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And though he can speak with greater understanding regarding his childhood now, “initially, I thought I was just born with these insecurities and fears,” he says. “I never really connected the dots until I went to this self-help symposium.” The symposium Torre is referring to is the “Life Success” seminar he attended in December, 1995. On day two of the three-day symposium, he and his wife, Ali, were split up into different groups. After a few people in Torre’s seven-person group shared their personal experiences—about quitting smoking or maybe drinking—Torre decided to share some stories about his childhood and his father. Suddenly, he found himself crying in front of perfect strangers. “Here I was, just named manager of the Yankees, and I should be a bit self-conscious about showing my feelings,” says Torre, who’s been a Westchester resident for more than 15 years (he and his wife split time between their Harrison and LA homes). But the cathartic event finally, after so many years, allowed Torre to fully understand himself. “I realized that there was something that happened in my childhood, as opposed to being born that way. Once I realized that what went on in my house caused my feelings, I was really quick to talk about it.”

The experience was also an eye-opener for Ali. Though she’d known her husband hadn’t had a great relationship with his father, she was completely in the dark regarding the abuse. “I remember the second night Joe picking up the phone and calling his sister [Marguerite] and asking her, ‘Did Dad hit Mom?’ and crying. That was the beginning of him really talking about it and understanding the intensity of what domestic violence does to an individual,” Ali says. 

Torre used this newfound clarity in two ways. First, as fuel for a managerial career that took him to the pinnacle of baseball. He became somewhat of a demigod to Yankees fans (and garnered respect from baseball fans all over) when he managed the team to six American League pennants and four World Series wins from 1996 to 2007. “I think [my childhood experiences] made me a little more sensitive,” says Torre, who now works as executive vice president of Baseball Operations for the MLB. “Instead of reacting or overreacting to what a player may have said in anger or disgust, I was more apt to think, ‘What made him say it?,’ and then sort of approach it that way.” 


With his wife, Ali, Torre founded the Joe Torre Safe At Home Foundation, which helps thousands of Westchester kids deal with their troubled home lives. photo by Josh Sailor PhotographySecond, he decided to use his status and position to help raise awareness for domestic abuse by starting, together with Ali, the Joe Torre Safe At Home Foundation in 2002. The couple set out to focus on children, with the goal of ending the cycle of abuse. “It was actually Ali’s idea to start our foundation and use education to communicate with the youngsters,” says Torre. Ali explains that they “really based it on Joe’s own personal experience of being a child victim of domestic violence and how that affected him as an individual. We understood Joe was in a position to really make an impact, especially as a man speaking out on this issue, which is generally kept a secret. Even though it was a really busy time in our lives, we had a great opportunity to create awareness.”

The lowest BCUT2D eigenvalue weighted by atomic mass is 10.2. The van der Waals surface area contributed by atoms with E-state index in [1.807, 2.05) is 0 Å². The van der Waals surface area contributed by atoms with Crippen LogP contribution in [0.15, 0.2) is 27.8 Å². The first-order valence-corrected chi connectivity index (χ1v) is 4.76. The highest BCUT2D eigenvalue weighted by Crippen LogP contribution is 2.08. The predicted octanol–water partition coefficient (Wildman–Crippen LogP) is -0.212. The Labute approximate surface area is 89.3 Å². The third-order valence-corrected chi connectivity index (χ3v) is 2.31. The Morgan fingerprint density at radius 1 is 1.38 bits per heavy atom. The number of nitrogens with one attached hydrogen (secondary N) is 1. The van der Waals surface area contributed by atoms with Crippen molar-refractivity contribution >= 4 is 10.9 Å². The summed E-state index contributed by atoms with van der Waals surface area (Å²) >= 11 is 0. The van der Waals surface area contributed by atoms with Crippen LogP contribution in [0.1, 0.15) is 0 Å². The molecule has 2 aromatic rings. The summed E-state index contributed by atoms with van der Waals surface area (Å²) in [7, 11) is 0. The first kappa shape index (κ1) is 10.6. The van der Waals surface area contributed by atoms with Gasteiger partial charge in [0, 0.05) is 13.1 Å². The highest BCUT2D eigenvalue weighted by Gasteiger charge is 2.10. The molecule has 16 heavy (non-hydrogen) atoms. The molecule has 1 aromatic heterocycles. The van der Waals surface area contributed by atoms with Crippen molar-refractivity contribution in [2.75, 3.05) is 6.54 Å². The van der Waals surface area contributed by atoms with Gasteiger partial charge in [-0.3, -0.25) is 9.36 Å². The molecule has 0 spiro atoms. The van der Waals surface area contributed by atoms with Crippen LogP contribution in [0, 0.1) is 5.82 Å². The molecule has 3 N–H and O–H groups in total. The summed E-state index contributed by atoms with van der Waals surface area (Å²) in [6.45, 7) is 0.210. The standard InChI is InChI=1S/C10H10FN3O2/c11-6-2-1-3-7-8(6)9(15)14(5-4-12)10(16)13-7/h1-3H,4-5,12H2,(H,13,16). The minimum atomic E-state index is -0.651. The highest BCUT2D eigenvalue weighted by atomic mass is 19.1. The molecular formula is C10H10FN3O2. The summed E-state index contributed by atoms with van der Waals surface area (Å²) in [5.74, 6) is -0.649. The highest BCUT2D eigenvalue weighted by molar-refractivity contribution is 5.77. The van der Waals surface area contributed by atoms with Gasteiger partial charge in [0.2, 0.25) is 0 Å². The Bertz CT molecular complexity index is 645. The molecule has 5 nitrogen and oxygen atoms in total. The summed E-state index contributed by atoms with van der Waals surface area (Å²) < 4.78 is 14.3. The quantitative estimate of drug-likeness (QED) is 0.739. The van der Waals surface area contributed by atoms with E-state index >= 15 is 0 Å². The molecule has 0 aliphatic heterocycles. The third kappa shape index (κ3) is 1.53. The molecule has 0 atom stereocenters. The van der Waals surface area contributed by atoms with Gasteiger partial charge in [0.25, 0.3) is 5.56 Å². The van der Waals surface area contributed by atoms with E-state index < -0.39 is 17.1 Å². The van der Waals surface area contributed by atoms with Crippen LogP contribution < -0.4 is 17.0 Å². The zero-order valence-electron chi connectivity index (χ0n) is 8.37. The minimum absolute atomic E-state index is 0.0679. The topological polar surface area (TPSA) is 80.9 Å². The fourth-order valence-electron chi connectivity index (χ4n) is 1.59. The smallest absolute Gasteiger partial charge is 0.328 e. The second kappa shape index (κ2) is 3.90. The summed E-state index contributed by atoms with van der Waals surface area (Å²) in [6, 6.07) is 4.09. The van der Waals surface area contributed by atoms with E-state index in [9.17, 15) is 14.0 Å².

As a way of raising both awareness and funds, the Foundation holds both an annual gala and a golf outing. (This year’s gala raised $1.3 million—and about 70 percent of each dollar goes directly to running in-school programs, according to Judith Lynn, executive director of the Foundation.) But to fully invest itself in ending the cycle of abuse, in 2005, the Foundation started its flagship initiative: a school-based program named Margaret’s Place. To date, there are a dozen Margaret’s Places, four of which are in Westchester—Pelham Middle School, Cross Hill Academy in Yonkers, White Plains High School, and Peekskill Middle School. Margaret’s Place, named for Torre’s mother, who passed away in 1974 (and who, Torre admits, never spoke of the abuse and would therefore have had a hard time with the idea of Margaret’s Place), is a comprehensive program that provides students with a safe room in school where they can meet with a professional counselor trained in domestic-violence intervention and prevention. The 12 locations help 8,000 students annually, including about 3,000 here in Westchester. “When we first started in 2005, the government statistics we got from Westchester County were that there were [thousands of] children in the County alone who were impacted by this,” says Ali. “So we wanted to end those stereotypes that it only happens in lower socioeconomic city areas—it happens all over.”